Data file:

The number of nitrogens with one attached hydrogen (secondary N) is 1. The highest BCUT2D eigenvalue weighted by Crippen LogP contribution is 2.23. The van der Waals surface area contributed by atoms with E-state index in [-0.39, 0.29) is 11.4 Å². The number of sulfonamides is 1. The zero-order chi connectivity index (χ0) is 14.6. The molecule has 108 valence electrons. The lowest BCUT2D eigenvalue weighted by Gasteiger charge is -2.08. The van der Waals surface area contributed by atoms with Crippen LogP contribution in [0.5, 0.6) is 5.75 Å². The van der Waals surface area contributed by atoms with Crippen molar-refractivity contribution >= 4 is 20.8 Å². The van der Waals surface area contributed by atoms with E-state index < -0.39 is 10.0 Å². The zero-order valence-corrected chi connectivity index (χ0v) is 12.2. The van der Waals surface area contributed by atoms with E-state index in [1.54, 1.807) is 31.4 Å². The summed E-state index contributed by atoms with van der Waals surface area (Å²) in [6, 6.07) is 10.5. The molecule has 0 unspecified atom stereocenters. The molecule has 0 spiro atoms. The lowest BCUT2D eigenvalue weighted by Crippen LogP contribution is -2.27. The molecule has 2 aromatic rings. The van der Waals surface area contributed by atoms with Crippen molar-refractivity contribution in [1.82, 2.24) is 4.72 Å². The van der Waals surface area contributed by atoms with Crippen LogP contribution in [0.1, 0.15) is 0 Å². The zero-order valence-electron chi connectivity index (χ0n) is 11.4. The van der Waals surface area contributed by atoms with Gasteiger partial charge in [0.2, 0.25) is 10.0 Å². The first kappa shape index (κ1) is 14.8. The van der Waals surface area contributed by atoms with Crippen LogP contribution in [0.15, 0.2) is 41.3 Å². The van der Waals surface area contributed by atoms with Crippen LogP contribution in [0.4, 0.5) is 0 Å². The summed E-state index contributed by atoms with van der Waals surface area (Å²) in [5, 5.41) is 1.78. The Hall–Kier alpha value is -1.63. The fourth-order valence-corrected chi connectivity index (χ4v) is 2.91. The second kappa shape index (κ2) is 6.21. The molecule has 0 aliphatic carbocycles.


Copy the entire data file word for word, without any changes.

The number of nitrogens with one attached hydrogen (secondary N) is 1. The highest BCUT2D eigenvalue weighted by Crippen LogP contribution is 2.23. The van der Waals surface area contributed by atoms with E-state index in [-0.39, 0.29) is 11.4 Å². The number of sulfonamides is 1. The zero-order chi connectivity index (χ0) is 14.6. The molecule has 108 valence electrons. The lowest BCUT2D eigenvalue weighted by Gasteiger charge is -2.08. The van der Waals surface area contributed by atoms with Crippen LogP contribution in [0.5, 0.6) is 5.75 Å². The van der Waals surface area contributed by atoms with Crippen molar-refractivity contribution >= 4 is 20.8 Å². The van der Waals surface area contributed by atoms with E-state index < -0.39 is 10.0 Å². The zero-order valence-corrected chi connectivity index (χ0v) is 12.2. The van der Waals surface area contributed by atoms with E-state index in [1.54, 1.807) is 31.4 Å². The summed E-state index contributed by atoms with van der Waals surface area (Å²) in [6, 6.07) is 10.5. The molecule has 0 unspecified atom stereocenters. The molecule has 0 spiro atoms. The lowest BCUT2D eigenvalue weighted by Crippen LogP contribution is -2.27. The molecule has 2 aromatic rings. The van der Waals surface area contributed by atoms with Crippen molar-refractivity contribution in [1.82, 2.24) is 4.72 Å². The van der Waals surface area contributed by atoms with Crippen LogP contribution in [0.1, 0.15) is 0 Å². The zero-order valence-electron chi connectivity index (χ0n) is 11.4. The van der Waals surface area contributed by atoms with Gasteiger partial charge in [0.2, 0.25) is 10.0 Å². The first kappa shape index (κ1) is 14.8. The van der Waals surface area contributed by atoms with Crippen LogP contribution in [0.15, 0.2) is 41.3 Å². The van der Waals surface area contributed by atoms with Crippen LogP contribution in [0.4, 0.5) is 0 Å². The summed E-state index contributed by atoms with van der Waals surface area (Å²) in [5, 5.41) is 1.78. The Hall–Kier alpha value is -1.63. The fourth-order valence-corrected chi connectivity index (χ4v) is 2.91. The second kappa shape index (κ2) is 6.21. The molecule has 0 aliphatic carbocycles.